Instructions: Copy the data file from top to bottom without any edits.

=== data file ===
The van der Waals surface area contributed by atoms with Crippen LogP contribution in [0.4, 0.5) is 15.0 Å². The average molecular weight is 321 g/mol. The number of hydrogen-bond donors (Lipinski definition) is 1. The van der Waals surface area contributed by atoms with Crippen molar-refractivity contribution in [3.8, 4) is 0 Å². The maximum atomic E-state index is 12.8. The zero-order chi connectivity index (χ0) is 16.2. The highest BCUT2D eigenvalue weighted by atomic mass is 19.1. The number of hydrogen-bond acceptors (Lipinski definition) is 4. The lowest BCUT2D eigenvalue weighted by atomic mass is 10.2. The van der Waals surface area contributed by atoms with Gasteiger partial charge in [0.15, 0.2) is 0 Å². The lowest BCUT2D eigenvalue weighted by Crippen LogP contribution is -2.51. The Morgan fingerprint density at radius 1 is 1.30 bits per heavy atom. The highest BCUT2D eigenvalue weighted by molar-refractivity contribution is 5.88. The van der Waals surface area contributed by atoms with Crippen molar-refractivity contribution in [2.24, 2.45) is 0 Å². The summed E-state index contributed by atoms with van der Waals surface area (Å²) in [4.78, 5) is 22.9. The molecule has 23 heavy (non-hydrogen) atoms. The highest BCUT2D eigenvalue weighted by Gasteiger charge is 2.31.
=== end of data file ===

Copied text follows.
The van der Waals surface area contributed by atoms with Crippen LogP contribution in [0.4, 0.5) is 15.0 Å². The average molecular weight is 321 g/mol. The number of hydrogen-bond donors (Lipinski definition) is 1. The van der Waals surface area contributed by atoms with Crippen molar-refractivity contribution in [3.8, 4) is 0 Å². The maximum atomic E-state index is 12.8. The zero-order chi connectivity index (χ0) is 16.2. The highest BCUT2D eigenvalue weighted by atomic mass is 19.1. The number of hydrogen-bond acceptors (Lipinski definition) is 4. The lowest BCUT2D eigenvalue weighted by atomic mass is 10.2. The van der Waals surface area contributed by atoms with Gasteiger partial charge in [0.15, 0.2) is 0 Å². The lowest BCUT2D eigenvalue weighted by Crippen LogP contribution is -2.51. The Morgan fingerprint density at radius 1 is 1.30 bits per heavy atom. The highest BCUT2D eigenvalue weighted by molar-refractivity contribution is 5.88. The van der Waals surface area contributed by atoms with Crippen molar-refractivity contribution in [2.24, 2.45) is 0 Å². The summed E-state index contributed by atoms with van der Waals surface area (Å²) in [4.78, 5) is 22.9. The molecule has 23 heavy (non-hydrogen) atoms. The highest BCUT2D eigenvalue weighted by Gasteiger charge is 2.31.